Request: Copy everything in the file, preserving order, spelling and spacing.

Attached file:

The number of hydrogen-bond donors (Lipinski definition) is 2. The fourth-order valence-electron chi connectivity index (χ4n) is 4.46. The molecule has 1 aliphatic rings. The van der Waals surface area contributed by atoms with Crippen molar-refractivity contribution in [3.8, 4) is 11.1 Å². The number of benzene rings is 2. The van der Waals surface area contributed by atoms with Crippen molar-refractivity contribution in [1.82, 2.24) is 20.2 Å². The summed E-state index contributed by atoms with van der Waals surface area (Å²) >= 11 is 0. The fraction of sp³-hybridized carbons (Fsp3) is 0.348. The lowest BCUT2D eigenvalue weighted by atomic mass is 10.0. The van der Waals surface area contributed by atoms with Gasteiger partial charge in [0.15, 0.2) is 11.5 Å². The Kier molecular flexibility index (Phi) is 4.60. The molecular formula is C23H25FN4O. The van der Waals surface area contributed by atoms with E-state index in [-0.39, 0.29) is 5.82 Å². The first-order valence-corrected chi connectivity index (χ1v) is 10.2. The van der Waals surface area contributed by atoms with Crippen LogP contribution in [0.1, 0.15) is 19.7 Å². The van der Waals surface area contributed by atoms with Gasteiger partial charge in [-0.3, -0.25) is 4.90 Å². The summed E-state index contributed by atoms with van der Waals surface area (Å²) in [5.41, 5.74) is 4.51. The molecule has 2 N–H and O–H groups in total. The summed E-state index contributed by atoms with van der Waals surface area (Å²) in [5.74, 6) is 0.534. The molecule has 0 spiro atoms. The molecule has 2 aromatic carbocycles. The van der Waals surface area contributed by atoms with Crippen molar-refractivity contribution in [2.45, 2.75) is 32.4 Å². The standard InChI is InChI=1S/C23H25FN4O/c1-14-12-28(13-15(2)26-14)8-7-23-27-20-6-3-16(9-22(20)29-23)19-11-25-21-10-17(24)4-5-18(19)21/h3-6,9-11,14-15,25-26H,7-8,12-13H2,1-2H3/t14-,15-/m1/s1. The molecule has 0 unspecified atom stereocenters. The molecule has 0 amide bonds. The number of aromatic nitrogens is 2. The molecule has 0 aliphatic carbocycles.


The number of hydrogen-bond donors (Lipinski definition) is 2. The fourth-order valence-electron chi connectivity index (χ4n) is 4.46. The molecule has 1 aliphatic rings. The van der Waals surface area contributed by atoms with Crippen molar-refractivity contribution in [3.8, 4) is 11.1 Å². The number of benzene rings is 2. The van der Waals surface area contributed by atoms with Crippen molar-refractivity contribution in [1.82, 2.24) is 20.2 Å². The summed E-state index contributed by atoms with van der Waals surface area (Å²) >= 11 is 0. The fraction of sp³-hybridized carbons (Fsp3) is 0.348. The lowest BCUT2D eigenvalue weighted by atomic mass is 10.0. The van der Waals surface area contributed by atoms with Gasteiger partial charge in [0.15, 0.2) is 11.5 Å². The Kier molecular flexibility index (Phi) is 4.60. The molecular formula is C23H25FN4O. The van der Waals surface area contributed by atoms with E-state index in [-0.39, 0.29) is 5.82 Å². The first-order valence-corrected chi connectivity index (χ1v) is 10.2. The van der Waals surface area contributed by atoms with Crippen LogP contribution in [0.1, 0.15) is 19.7 Å². The van der Waals surface area contributed by atoms with Gasteiger partial charge in [-0.3, -0.25) is 4.90 Å². The summed E-state index contributed by atoms with van der Waals surface area (Å²) in [5.41, 5.74) is 4.51. The molecule has 2 N–H and O–H groups in total. The summed E-state index contributed by atoms with van der Waals surface area (Å²) in [5.74, 6) is 0.534. The molecule has 0 spiro atoms. The molecule has 2 aromatic carbocycles. The van der Waals surface area contributed by atoms with Crippen molar-refractivity contribution in [2.45, 2.75) is 32.4 Å². The standard InChI is InChI=1S/C23H25FN4O/c1-14-12-28(13-15(2)26-14)8-7-23-27-20-6-3-16(9-22(20)29-23)19-11-25-21-10-17(24)4-5-18(19)21/h3-6,9-11,14-15,25-26H,7-8,12-13H2,1-2H3/t14-,15-/m1/s1. The molecule has 0 unspecified atom stereocenters. The molecule has 0 amide bonds. The number of aromatic nitrogens is 2. The molecule has 0 aliphatic carbocycles.